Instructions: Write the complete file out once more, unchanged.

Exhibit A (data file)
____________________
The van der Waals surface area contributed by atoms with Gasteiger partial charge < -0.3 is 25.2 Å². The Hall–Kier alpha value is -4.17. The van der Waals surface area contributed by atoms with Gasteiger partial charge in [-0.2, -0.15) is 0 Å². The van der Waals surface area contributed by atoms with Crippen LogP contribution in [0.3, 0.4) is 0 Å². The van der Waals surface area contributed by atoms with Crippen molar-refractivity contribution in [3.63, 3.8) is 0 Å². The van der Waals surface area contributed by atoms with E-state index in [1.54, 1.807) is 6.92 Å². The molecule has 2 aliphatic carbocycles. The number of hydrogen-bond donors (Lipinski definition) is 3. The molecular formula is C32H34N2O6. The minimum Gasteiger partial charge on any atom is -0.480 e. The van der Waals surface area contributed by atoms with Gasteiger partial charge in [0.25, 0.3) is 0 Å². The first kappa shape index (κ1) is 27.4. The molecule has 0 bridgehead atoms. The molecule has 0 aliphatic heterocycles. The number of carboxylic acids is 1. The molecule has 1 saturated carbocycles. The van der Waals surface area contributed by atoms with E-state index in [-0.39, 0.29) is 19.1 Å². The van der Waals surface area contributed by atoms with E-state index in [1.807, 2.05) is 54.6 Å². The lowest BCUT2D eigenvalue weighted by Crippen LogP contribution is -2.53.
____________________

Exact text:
The van der Waals surface area contributed by atoms with Gasteiger partial charge < -0.3 is 25.2 Å². The Hall–Kier alpha value is -4.17. The van der Waals surface area contributed by atoms with Gasteiger partial charge in [-0.2, -0.15) is 0 Å². The van der Waals surface area contributed by atoms with Crippen LogP contribution in [0.3, 0.4) is 0 Å². The van der Waals surface area contributed by atoms with Crippen molar-refractivity contribution in [3.63, 3.8) is 0 Å². The van der Waals surface area contributed by atoms with E-state index in [1.54, 1.807) is 6.92 Å². The molecule has 2 aliphatic carbocycles. The number of hydrogen-bond donors (Lipinski definition) is 3. The molecular formula is C32H34N2O6. The minimum Gasteiger partial charge on any atom is -0.480 e. The van der Waals surface area contributed by atoms with Gasteiger partial charge in [0.25, 0.3) is 0 Å². The first kappa shape index (κ1) is 27.4. The molecule has 0 bridgehead atoms. The molecule has 0 aliphatic heterocycles. The number of carboxylic acids is 1. The molecule has 1 saturated carbocycles. The van der Waals surface area contributed by atoms with E-state index in [-0.39, 0.29) is 19.1 Å². The van der Waals surface area contributed by atoms with E-state index in [1.807, 2.05) is 54.6 Å². The lowest BCUT2D eigenvalue weighted by Crippen LogP contribution is -2.53.